Countries in East African region have distinct securities market practices, which have evolved markedly over time and rapidly in recent years. Greater harmonization of post-trade market practices is beginning to emerge. Rwanda Stock Exchange(RSE),Nairobi Securities Exchange(NSE),Dar Es Salaam Stock Exchange(DSE) and Uganda Securities Exchange(USE) offers the regional population to invest in stocks. In Kenya, for example, running complementary to the ongoing development of regional fund initiatives and post-trade integration, some degree of harmonization would bring with it greater connectivity amongst the region’s financial markets.East African region growth prospects are bolstered by such integration efforts under the East African Community(EAC) plan 2025, increasing the region’s potential to represent a key growth pillar.Setting up of East African Securities Exchanges, a collaboration of four stock exchanges with a market capitalization of more than $8billion will be looking to promote EAC as a single asset class and further intra-regional capital market integration. If fully implemented, this greater connectivity within the region would promote cross-border investment and offer heightened growth opportunities.
At the moment,different market practices across EAC result in a unique set of market access, fund repatriation, and servicing process frameworks in each country.These differences exist in areas such as account opening, treasury management and foreign exchange, as well as corporate actions, tax processes and proxy events.At the depository level, account structures can be omnibus or segregated depending on market requirements.In addition, Know Your Customer and anti-money laundering documents can be different for the same account structure within East Africa.These differences create a burden on investors and their service providers. But there has been progress in Kenya, for example.The recent announcement by Nairobi Securities Exchange to simplify know your customer requirements and roll out a new registration process for foreign portfolio investors with designated depository participants is a positive step towards a progressive easing of cross-border investor access.While the need for account segregation might still be required at the depository level to identify foreign ownership, prevent market misconduct, or comply with downstream processes such as proxy responses and tax requirements, a harmonized approach to market documentary requirements within the region for different account structures would be beneficial.
In Uganda, issuers offering equities and debt in multiple jurisdictions within the country are allowed to comply with a single set of disclosure standards for prospectuses, enabling them to gain greater time efficiencies and cost savings.This could be a reference point for a harmonization approach to documentary requirements for account opening in the region.Another parallel could be the concept of a Kenya has been mulling about which is Know Your Customer (KYC)“utility” in the financial industry jargon.Treasury management and foreign exchange treasury management in East Africa is another complex area, with reporting and documentary requirements for foreign exchange varied across markets.In Tanzania, foreign exchange trades involving local currencies and cannot be booked offshore for securities investment-related transactions.As a result, instead of settling their Forex Exchange in one central location, cross-border investors are required to send their funding currencies to the respective onshore locations to settle their transactions.And some of these onshore currencies come with additional restrictions,which can make treasury management at a company level even more challenging.While Foreign Exchange restrictions may continue to exist, I believe East African countries should simplify and harmonize documentary requirements and reporting to alleviate the administrative burden of processing these currencies for investments in individual countries.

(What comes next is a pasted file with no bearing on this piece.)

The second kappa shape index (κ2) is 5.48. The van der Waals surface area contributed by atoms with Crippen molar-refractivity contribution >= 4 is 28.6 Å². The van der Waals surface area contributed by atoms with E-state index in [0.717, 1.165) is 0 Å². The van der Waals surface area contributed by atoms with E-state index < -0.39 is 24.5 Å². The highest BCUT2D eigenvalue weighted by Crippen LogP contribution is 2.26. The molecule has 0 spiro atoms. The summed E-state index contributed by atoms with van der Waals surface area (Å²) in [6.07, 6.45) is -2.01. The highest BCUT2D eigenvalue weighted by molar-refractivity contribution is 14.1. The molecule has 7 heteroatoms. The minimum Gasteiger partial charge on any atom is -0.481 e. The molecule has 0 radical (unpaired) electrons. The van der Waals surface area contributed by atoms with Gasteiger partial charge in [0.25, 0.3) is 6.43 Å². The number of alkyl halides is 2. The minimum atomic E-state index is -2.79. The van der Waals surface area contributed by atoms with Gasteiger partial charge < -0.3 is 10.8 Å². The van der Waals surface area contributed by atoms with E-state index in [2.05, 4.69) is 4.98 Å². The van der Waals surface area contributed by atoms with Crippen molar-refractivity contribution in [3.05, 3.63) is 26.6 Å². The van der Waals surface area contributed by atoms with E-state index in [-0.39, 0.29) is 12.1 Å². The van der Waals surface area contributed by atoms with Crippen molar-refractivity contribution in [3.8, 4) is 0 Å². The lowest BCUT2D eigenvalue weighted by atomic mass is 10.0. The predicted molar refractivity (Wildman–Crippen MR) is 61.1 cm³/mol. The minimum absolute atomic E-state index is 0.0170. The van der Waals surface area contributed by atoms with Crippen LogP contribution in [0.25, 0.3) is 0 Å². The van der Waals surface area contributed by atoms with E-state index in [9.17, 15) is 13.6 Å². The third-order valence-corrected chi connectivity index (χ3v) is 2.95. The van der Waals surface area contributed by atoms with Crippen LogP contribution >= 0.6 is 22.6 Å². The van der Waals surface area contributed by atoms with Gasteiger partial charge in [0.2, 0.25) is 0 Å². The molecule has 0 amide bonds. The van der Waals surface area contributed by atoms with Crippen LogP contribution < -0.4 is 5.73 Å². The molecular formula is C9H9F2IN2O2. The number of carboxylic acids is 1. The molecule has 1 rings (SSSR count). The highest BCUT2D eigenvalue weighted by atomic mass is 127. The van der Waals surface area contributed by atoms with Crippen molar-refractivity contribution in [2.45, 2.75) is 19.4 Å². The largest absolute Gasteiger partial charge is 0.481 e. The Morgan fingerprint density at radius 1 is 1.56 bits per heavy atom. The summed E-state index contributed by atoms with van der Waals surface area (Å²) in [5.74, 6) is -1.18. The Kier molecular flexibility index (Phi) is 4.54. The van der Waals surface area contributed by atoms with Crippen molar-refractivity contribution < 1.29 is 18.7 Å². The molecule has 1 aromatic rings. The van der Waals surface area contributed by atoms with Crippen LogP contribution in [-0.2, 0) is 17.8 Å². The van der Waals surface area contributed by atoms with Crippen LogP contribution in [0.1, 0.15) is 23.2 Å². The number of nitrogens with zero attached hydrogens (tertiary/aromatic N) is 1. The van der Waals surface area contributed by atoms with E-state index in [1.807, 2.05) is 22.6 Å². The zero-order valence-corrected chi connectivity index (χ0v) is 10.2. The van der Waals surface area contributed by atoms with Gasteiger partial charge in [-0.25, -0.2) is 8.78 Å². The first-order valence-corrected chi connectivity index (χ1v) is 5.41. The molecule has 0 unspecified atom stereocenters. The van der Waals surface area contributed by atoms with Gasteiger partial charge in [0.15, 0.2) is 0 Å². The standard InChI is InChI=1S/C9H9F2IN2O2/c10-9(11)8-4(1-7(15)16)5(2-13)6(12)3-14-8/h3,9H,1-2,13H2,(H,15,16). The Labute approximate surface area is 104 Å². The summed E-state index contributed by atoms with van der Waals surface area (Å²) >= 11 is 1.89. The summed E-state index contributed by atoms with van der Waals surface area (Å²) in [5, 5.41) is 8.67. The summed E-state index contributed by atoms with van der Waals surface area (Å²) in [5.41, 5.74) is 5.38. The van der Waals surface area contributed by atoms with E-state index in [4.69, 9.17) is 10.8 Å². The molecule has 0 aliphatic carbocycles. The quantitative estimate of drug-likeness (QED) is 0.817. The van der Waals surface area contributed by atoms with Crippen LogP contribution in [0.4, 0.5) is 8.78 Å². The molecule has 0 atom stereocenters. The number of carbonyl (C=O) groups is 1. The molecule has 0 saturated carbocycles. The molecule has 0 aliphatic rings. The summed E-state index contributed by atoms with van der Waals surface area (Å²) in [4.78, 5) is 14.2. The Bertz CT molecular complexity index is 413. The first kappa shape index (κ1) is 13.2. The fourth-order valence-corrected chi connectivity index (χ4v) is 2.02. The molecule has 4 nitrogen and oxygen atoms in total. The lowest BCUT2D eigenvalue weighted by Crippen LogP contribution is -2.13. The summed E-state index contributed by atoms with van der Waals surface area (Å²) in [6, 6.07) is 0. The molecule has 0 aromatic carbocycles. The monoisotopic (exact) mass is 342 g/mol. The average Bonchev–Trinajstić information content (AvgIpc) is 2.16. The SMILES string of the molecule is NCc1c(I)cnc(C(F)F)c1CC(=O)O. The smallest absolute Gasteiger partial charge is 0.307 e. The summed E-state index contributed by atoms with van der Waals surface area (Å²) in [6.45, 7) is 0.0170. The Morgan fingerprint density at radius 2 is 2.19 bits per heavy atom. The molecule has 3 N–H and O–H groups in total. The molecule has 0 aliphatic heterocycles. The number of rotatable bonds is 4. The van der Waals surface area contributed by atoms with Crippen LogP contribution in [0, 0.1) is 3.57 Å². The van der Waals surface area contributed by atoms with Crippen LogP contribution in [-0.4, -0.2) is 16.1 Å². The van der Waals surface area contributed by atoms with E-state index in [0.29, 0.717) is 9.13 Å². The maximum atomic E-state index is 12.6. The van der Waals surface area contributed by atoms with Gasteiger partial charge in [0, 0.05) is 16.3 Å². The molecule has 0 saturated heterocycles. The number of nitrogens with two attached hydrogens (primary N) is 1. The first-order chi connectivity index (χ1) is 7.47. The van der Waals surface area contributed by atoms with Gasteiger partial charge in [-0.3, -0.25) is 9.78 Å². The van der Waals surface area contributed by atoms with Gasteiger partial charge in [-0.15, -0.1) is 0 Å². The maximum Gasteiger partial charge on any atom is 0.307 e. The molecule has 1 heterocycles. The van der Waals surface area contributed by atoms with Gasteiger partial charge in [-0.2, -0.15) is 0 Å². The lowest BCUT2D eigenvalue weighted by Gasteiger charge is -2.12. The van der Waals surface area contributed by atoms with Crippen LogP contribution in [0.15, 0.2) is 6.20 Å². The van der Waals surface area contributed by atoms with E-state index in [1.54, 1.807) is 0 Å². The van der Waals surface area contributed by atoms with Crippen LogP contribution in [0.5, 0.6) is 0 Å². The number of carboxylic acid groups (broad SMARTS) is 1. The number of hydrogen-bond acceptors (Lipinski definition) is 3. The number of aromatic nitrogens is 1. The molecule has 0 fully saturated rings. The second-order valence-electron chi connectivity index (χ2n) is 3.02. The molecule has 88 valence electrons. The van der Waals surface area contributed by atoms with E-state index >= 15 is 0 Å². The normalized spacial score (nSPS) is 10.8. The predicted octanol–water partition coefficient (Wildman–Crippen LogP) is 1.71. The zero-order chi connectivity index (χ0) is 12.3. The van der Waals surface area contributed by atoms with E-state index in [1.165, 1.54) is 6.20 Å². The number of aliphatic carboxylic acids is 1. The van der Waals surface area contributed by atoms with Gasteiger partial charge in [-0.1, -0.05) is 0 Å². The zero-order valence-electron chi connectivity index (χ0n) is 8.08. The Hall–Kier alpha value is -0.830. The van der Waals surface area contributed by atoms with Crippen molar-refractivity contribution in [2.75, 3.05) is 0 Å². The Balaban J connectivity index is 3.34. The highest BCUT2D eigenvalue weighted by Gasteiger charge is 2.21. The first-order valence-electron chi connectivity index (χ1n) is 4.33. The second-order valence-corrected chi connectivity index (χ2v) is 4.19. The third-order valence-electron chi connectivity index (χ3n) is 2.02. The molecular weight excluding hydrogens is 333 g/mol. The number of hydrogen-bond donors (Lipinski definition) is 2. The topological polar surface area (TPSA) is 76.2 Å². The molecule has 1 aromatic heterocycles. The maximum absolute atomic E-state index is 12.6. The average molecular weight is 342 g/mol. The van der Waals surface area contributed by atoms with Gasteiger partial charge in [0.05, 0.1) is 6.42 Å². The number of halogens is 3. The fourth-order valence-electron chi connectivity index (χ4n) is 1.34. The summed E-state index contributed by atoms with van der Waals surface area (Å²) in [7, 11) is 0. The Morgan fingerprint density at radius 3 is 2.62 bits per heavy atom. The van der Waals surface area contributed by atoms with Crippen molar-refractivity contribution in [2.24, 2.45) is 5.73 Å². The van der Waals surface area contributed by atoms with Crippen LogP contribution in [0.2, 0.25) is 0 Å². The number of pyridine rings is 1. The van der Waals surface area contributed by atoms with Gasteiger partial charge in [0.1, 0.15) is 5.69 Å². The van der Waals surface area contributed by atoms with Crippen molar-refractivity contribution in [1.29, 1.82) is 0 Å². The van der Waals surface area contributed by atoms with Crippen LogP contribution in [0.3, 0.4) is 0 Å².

Corporate actions have been widely recognized as a high-risk area in the post-trade environment.In Uganda, timely and efficient corporate action event notifications and processing are important for asset managers and investors to make informed decisions.The diverse nature of the Nairobi Securities Exchange in Kenya has increased the level of complexity in corporate action processing according to a recent report.Distributing income payments is an opportunity area for harmonization.The number of days between the record date like the date specifying which holders are entitled to receive the income and the payment date can vary from one to several weeks across each country. Hence, having a regular payment cycle can help investors and service providers manage funds more efficiently.Tax relief and reclaims processes on income payment also vary across countries in the region. Some of these processes can inadvertently create administrative burden and indirect costs for the investors.A PriceWaterhouseCoopers(East Africa) study few years back cited that effective and streamlined tax process in the region could increase market efficiency and promote investments.Undoubtedly,there are areas where the private and public sectors could collaborate for their mutual benefit by sharing best practices with the rest of the East Africa region.Identifying and improving these market practices are steps that need to be taken before any meaningful harmonization can take place and there is a consensus among the region’s watchers I have talked to that the process should start now and gradually bring the East Africa region closer to an overall vision of greater connectivity, efficiency and growth.